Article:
Mr Downer's attitude and lack of any action in response to the DFAT's
treatment of Mr Gaisford has hardly been likely to encourage anyone
with knowledge about paedophiles or misuse of public expenditure to
come forward with that information.
Interestingly the AFP Officer in charge of the raid and the person
appointed to assist the "secret" inquiry are one and the same. Let us
hope that he will be even handed and will raid the residences of
those against whom allegations of paedophile activity are hopefully
being inquired into or we will really have to wonder exactly what it
is that is being investigated and whether this inquiry is really
independent. Still, as it is unlikely that the media would be allowed
to report on any such raids even if they were to be carried out, we
will probably never know.
At the National Conference in July, a unanimous resolution was passed
deploring the conduct of the DFAT and the AFP in relation to this
raid and the treatment of Mr Gaisford. Prime Minister Howard has been
advised of this resolution in a letter in which the WBA has
reiterated a request that Federal Whistleblowing legislation is
implemented in accordance with the Coalition's election promises.
Telstra - avoidance of Freedom of Information laws
The Commonwealth Ombudsman recently issued a scathing report about
Telstra's attitude to its customers and of its administration of the
Freedom of Information legislation. Telstra was found to "remain
orientated to avoiding disclosure of information". This comment could
be applied to all of the organisations WBA members have had
experience with. A customer of Telstra, Mrs Ann Garms, who is a
member of Casualties of Telecom (COT) Cases Australia has demanded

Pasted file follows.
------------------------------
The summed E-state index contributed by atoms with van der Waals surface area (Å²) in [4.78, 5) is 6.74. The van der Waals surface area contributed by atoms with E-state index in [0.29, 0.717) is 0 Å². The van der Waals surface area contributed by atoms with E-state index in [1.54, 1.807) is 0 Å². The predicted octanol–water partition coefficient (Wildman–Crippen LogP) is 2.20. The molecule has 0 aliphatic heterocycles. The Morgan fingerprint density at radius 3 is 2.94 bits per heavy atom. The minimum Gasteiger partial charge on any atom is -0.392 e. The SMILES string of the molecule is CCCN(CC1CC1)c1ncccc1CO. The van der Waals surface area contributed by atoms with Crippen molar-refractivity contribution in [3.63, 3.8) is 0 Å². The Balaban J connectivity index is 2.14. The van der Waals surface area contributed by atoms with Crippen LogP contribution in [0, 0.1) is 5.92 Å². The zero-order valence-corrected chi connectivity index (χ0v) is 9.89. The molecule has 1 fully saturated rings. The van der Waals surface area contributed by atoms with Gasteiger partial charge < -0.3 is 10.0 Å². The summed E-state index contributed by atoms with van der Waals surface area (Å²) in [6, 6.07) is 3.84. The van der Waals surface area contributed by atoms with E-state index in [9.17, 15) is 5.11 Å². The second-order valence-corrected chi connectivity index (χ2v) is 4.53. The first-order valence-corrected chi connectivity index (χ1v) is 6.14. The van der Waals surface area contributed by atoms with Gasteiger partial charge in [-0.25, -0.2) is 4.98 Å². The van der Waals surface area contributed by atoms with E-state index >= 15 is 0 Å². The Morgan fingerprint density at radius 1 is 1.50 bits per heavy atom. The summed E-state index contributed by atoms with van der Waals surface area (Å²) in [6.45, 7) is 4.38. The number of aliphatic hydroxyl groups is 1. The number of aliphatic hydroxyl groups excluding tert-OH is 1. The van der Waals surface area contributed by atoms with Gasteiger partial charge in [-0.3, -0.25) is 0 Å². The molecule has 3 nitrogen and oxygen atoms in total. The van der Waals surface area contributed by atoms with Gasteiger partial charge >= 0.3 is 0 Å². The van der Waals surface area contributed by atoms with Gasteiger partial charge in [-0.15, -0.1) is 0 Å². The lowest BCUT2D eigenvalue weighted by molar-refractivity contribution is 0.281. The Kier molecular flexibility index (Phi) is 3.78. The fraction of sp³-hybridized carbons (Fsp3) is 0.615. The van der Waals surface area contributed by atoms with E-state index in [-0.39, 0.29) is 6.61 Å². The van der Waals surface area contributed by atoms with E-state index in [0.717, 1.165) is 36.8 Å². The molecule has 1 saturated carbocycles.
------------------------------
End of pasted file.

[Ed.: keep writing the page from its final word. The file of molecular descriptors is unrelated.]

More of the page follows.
that senior management of Telstra are 'called to account'. The WBA is
not holding its breath for such an event to happen. Telstra has
already agreed to pay compensation to some COT members, leaving the
public as usual having to pay a triple price for bureaucratic
maladministration - we pay for their mistakes, their cover-ups and
then compensation too.
NSW standing commissions - avoidance of their primary
Complaints made by individuals about the NSW Health Care
Complaints Commission (HCCC) run along similar lines as those made
about the ICAC. Currently the Joint Parliamentary Committee to the
HCCC is conducting an inquiry into "localised health complaint
resolution procedures". Although the HCCC must investigate complaints
if "in their opinion" this is warranted after initial assessment,
according to the Medial Consumers Association the HCCC appears to
adopt the same methodology as the ICAC by making numerous assessments
NOT to investigate. It seems the public is paying a great deal for
commissions such as the ICAC and the HCCC NOT to do anything. The
following letter by Dr Eleanor Dawson (retired Psychiatrist) which
was published in the Sydney Morning Herald on 18 July is indicative
of the concerns raised by many 'obstructed' complainants:
"The Health Care Complaints Commissioner, Ms Merrilyn Walton, is
reported to have expressed concern that the psychiatric profession
had been slow to report alleged sexual misconduct of psychiatrists,
also to have suggested that there is a need to consider making such
reporting mandatory (Herald July 6).
Whatever the speed of action of professional organisations, I have
detailed knowledge of two such complaints made by individual
professionals in the mental health field, one of them a senior
psychiatrist. Both complaints had been made explicitly in the general
interests of patients and profession and in each case the outcome
after 5 years is most unsatisfactory.
After 2 1/2 years the commission (then the complaints unit)
reluctantly investigated one, proceeding eventually to make it out
behind closed doors with an order suppressing names of the
practitioner and witnesses. In the same matter only nine months ago,
the commission joined in and supported the subject practitioner's
Supreme Court action, conducted by his medical defence organisation,
to prevent the original complainant psychiatrist appealing against
the decision in the Medical Tribunal.
The other complaint has never been investigated at all in any
reasonable sense. In this context the Commissioner's virtuous
consideration of mandatory reporting seems like clever window
dressing. What is really going on?"
Just as employees in the NSW public sector are obliged to report
their suspicions of corruption (not proof) either internally
or to the ICAC, the ICAC for reasons it keeps to itself, chooses not
to investigate over 95% of complaints about corruption. Prior to any